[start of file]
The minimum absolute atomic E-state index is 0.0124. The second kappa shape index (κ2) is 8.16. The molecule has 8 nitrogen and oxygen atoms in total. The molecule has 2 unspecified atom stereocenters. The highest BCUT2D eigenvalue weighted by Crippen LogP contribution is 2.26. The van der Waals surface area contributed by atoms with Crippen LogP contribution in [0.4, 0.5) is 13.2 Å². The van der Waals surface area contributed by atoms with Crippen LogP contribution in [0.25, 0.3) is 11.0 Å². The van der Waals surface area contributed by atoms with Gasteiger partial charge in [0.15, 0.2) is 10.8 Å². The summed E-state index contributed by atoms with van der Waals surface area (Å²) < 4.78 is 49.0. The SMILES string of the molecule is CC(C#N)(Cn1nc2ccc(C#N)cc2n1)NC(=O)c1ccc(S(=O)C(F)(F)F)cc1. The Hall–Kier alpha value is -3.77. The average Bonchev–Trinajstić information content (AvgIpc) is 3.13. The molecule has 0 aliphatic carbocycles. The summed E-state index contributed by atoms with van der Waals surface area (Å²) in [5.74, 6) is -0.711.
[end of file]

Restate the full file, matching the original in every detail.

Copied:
The minimum absolute atomic E-state index is 0.0124. The second kappa shape index (κ2) is 8.16. The molecule has 8 nitrogen and oxygen atoms in total. The molecule has 2 unspecified atom stereocenters. The highest BCUT2D eigenvalue weighted by Crippen LogP contribution is 2.26. The van der Waals surface area contributed by atoms with Crippen LogP contribution in [0.4, 0.5) is 13.2 Å². The van der Waals surface area contributed by atoms with Crippen LogP contribution in [0.25, 0.3) is 11.0 Å². The van der Waals surface area contributed by atoms with Gasteiger partial charge in [0.15, 0.2) is 10.8 Å². The summed E-state index contributed by atoms with van der Waals surface area (Å²) < 4.78 is 49.0. The SMILES string of the molecule is CC(C#N)(Cn1nc2ccc(C#N)cc2n1)NC(=O)c1ccc(S(=O)C(F)(F)F)cc1. The Hall–Kier alpha value is -3.77. The average Bonchev–Trinajstić information content (AvgIpc) is 3.13. The molecule has 0 aliphatic carbocycles. The summed E-state index contributed by atoms with van der Waals surface area (Å²) in [5.74, 6) is -0.711.